It is a long-established fact that fraudsters follow the path of least resistance.  Recent statistics back this up.

CardNotPresent points out that according to the Card Fraud Control Benchmark Study from Auriemma Consulting Group, counterfeit card fraud dropped by 18% in the first quarter, largely due to the continuing rollout of EMV which requires multifactor authentication.  The same report notes that card-not-present fraud has overtaken counterfeit as a category, largely due to EMV but also attributable to the overall increase in ecommerce transactions, which are inherently less secure.

Separately, Javelin’s 2016 Idendity Fraud Study concluded that counterfeiting difficulties resulting from EMV adoption is related to a doubling of new account fraud from identify theft.   The number of victims has increased significantly, although the dollar amount per incident is decreasing.  Still, more than $112 billion has been lost to identity fraud in the last six years.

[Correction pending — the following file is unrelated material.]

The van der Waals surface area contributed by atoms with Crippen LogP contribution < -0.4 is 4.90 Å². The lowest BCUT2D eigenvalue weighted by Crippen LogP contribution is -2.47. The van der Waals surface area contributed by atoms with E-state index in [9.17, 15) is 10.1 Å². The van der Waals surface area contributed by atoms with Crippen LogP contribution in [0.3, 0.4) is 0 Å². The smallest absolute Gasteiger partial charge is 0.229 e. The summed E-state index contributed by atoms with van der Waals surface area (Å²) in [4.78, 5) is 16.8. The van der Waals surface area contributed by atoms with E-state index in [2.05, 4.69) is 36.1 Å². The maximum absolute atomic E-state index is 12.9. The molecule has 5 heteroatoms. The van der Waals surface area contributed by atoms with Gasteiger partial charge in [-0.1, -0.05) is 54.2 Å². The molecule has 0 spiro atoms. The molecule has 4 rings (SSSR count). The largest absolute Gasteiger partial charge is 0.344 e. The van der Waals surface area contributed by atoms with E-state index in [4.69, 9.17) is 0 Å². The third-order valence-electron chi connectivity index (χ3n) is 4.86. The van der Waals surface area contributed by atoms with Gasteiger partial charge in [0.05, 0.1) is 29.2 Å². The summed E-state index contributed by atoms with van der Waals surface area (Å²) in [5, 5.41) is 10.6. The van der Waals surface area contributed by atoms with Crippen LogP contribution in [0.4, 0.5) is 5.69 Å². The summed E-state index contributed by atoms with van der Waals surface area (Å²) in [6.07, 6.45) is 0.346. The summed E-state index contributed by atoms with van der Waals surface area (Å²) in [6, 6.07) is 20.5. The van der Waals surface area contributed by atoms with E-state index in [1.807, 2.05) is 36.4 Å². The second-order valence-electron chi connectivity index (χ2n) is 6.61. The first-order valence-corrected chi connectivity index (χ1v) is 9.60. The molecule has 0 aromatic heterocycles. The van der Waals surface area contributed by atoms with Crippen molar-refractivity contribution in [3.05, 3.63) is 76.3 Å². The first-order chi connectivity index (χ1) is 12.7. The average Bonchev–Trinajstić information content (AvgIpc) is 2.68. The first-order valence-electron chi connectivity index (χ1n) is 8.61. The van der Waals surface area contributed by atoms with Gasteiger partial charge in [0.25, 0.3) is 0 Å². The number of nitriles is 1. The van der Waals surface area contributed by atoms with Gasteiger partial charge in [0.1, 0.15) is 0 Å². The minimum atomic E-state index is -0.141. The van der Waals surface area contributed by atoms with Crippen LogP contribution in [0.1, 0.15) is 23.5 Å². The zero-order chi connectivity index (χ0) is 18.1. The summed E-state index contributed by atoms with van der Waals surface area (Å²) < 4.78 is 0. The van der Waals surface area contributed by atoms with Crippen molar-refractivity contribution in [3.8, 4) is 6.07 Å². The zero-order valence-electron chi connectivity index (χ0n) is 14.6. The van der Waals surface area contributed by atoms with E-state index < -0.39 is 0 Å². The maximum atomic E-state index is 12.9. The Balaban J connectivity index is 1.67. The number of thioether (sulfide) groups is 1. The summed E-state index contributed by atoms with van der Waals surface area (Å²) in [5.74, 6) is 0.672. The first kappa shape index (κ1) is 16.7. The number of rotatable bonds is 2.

The study found that consumers who do not use transaction monitoring, email alerts, credit freezes and other tools offered by card issuers are likely to suffer greater damage:  identity theft episodes last 75% longer before detection and represent 185% greater overall monetary impact.



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